Loadings of green and red leaf are particularly light due to the weather issues. The wild swings in volume have made it difficult for truckers and shippers a like.
California Strawberry Shipments
Watsonville strawberries shipments also have come on earlier this season. Strawberries, which started in February, have posted phenomenal early-season volume shipments in Salinas and Watsonville. Through April 11, the district shipped 4.1 million fresh trays, up from 1 million last year and 890,424 in 2013. Statewide in California the totals were 43.4 million, up about 4 million over 2014.
All spring holidays — Cinco de Mayo (May 5th), Mother’s Day (May 10th), Memorial Day (May 25th) — should have plenty of strawberry shipments leading up these events. Other berry shipments will experience great volume in May ranging from California raspberries, to blackberries and blueberries.
Salinas Valley vegetables and strawberries – grossing about $5000 to Chicago, $7100 to New York City.
Items such a broccoli, head lettuce and other lettuces are among many vegetables increasing in volume from the Salinas Valley as they head towards full stride in the next couple of weeks or so. Lettuce from the Huron district in the San Joaquin Valley is on the decline as volume is being replaced by product from Salinas. Overall Salinas shipments are only moderate at this time, although these shipments still exceed those from the Santa Maria district to the south.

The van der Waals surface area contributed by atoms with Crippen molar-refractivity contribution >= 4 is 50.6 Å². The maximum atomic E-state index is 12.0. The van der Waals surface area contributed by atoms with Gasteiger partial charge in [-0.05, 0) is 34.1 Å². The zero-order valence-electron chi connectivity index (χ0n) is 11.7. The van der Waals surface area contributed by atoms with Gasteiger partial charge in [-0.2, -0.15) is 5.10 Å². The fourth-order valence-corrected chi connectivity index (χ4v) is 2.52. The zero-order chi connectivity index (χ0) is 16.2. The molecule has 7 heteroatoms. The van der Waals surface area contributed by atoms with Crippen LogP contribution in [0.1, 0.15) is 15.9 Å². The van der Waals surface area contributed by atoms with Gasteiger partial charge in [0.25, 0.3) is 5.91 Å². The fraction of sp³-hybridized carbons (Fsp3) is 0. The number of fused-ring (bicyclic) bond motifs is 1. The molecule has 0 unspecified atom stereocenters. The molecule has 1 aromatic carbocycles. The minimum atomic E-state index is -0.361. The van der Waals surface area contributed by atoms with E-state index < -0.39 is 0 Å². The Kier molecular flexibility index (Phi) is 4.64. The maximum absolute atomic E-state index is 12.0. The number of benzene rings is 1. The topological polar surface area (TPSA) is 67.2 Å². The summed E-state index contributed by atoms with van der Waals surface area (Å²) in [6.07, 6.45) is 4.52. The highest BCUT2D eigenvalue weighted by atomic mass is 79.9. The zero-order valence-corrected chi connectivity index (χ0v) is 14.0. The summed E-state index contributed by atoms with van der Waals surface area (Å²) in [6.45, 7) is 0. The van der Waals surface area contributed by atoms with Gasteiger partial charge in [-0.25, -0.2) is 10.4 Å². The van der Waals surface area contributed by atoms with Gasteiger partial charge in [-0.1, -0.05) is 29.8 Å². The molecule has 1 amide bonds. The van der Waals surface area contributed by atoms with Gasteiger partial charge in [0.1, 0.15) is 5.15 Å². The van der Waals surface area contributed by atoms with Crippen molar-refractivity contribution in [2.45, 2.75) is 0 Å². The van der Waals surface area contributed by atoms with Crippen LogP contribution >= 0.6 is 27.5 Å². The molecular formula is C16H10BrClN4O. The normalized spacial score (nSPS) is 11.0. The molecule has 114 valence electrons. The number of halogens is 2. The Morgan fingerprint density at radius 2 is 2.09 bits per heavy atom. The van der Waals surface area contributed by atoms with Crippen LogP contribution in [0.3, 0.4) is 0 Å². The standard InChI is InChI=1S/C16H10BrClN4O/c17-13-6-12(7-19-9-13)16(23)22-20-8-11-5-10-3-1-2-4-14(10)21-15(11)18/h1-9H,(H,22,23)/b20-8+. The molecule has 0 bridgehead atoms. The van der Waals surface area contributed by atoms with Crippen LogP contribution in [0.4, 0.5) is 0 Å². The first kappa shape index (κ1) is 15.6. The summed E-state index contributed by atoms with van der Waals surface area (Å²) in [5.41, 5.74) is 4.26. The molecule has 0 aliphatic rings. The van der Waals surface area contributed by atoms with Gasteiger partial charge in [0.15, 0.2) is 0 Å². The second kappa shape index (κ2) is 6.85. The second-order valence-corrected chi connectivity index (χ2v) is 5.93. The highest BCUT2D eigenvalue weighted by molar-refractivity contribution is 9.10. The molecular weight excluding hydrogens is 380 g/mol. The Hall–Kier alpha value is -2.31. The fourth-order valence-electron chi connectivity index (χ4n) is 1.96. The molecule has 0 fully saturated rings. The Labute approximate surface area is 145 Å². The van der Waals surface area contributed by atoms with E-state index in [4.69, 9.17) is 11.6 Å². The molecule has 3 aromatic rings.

Light to moderate spring shipments of broccoli, cauliflower and other vegetables are off to an early start from California’s Santa Maria district. Items ranging from anise, to cauliflower and broccoli are shipped year-round from Santa Maria. Mixed leaf kicked off in early March, iceberg started in late March, cilantro and spinach should start harvesting anytime and celery in May.
There also is a wide range of Santa Maria vegetable shipments, including mixed leaf, red, green, and romaine lettuce, romaine hearts, and celery, as well as mixed baby carrots, mixed beets and mixed radishes.
Concerning Ventura County produce shipments, there are loadings of strawberries, raspberries, celery, romaine and leaf lettuce, as well as cabbage.
Ventura County produce – grossing about $6800 to New York City.
Santa Maria vegetable shipments – grossing about $4400 to Chicago.